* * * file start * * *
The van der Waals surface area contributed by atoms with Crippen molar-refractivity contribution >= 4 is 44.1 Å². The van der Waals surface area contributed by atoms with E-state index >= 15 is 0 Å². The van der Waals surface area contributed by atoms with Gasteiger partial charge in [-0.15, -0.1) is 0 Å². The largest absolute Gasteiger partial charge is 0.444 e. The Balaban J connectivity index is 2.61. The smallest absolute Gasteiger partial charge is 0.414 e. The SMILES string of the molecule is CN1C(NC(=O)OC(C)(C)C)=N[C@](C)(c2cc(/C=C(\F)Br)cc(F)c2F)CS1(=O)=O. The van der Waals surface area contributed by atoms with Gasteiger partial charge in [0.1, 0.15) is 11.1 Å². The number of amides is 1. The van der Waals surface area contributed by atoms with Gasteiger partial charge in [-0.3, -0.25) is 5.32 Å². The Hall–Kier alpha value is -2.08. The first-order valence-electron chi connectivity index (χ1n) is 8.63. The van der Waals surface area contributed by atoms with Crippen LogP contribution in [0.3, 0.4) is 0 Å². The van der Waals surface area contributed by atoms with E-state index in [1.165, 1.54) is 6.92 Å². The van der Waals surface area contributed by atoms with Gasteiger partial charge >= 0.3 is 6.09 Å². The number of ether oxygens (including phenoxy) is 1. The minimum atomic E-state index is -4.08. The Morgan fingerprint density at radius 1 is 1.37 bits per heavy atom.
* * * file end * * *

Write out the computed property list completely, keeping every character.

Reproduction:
The van der Waals surface area contributed by atoms with Crippen molar-refractivity contribution >= 4 is 44.1 Å². The van der Waals surface area contributed by atoms with E-state index >= 15 is 0 Å². The van der Waals surface area contributed by atoms with Gasteiger partial charge in [-0.15, -0.1) is 0 Å². The largest absolute Gasteiger partial charge is 0.444 e. The Balaban J connectivity index is 2.61. The smallest absolute Gasteiger partial charge is 0.414 e. The SMILES string of the molecule is CN1C(NC(=O)OC(C)(C)C)=N[C@](C)(c2cc(/C=C(\F)Br)cc(F)c2F)CS1(=O)=O. The van der Waals surface area contributed by atoms with Gasteiger partial charge in [0.1, 0.15) is 11.1 Å². The number of amides is 1. The van der Waals surface area contributed by atoms with Gasteiger partial charge in [-0.3, -0.25) is 5.32 Å². The Hall–Kier alpha value is -2.08. The first-order valence-electron chi connectivity index (χ1n) is 8.63. The van der Waals surface area contributed by atoms with Crippen LogP contribution in [0.3, 0.4) is 0 Å². The van der Waals surface area contributed by atoms with E-state index in [1.165, 1.54) is 6.92 Å². The van der Waals surface area contributed by atoms with Gasteiger partial charge >= 0.3 is 6.09 Å². The number of ether oxygens (including phenoxy) is 1. The minimum atomic E-state index is -4.08. The Morgan fingerprint density at radius 1 is 1.37 bits per heavy atom.